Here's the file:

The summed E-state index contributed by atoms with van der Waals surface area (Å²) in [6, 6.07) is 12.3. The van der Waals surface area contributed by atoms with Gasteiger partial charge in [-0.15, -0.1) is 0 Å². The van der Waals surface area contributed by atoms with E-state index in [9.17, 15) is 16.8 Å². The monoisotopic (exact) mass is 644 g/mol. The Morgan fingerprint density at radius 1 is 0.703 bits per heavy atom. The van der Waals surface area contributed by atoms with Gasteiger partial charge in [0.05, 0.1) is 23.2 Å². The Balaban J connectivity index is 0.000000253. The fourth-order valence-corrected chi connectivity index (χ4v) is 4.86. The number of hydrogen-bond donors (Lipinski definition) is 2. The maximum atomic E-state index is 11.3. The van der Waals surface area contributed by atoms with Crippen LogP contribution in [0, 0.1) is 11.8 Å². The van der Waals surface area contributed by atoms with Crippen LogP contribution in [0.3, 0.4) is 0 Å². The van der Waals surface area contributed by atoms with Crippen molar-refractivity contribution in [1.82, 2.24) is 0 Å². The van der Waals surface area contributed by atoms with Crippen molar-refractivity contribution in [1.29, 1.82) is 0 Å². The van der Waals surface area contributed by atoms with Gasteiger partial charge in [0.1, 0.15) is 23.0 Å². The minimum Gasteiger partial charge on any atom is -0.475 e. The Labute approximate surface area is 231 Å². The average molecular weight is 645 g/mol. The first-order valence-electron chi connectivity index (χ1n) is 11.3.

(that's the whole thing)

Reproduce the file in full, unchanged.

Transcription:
The summed E-state index contributed by atoms with van der Waals surface area (Å²) in [6, 6.07) is 12.3. The van der Waals surface area contributed by atoms with Gasteiger partial charge in [-0.15, -0.1) is 0 Å². The van der Waals surface area contributed by atoms with E-state index in [9.17, 15) is 16.8 Å². The monoisotopic (exact) mass is 644 g/mol. The Morgan fingerprint density at radius 1 is 0.703 bits per heavy atom. The van der Waals surface area contributed by atoms with Gasteiger partial charge in [0.05, 0.1) is 23.2 Å². The Balaban J connectivity index is 0.000000253. The fourth-order valence-corrected chi connectivity index (χ4v) is 4.86. The number of hydrogen-bond donors (Lipinski definition) is 2. The maximum atomic E-state index is 11.3. The van der Waals surface area contributed by atoms with Crippen LogP contribution in [0, 0.1) is 11.8 Å². The van der Waals surface area contributed by atoms with Crippen LogP contribution in [0.3, 0.4) is 0 Å². The van der Waals surface area contributed by atoms with Crippen molar-refractivity contribution in [1.82, 2.24) is 0 Å². The van der Waals surface area contributed by atoms with Crippen molar-refractivity contribution in [1.29, 1.82) is 0 Å². The van der Waals surface area contributed by atoms with Gasteiger partial charge in [0.1, 0.15) is 23.0 Å². The minimum Gasteiger partial charge on any atom is -0.475 e. The Labute approximate surface area is 231 Å². The average molecular weight is 645 g/mol. The first-order valence-electron chi connectivity index (χ1n) is 11.3.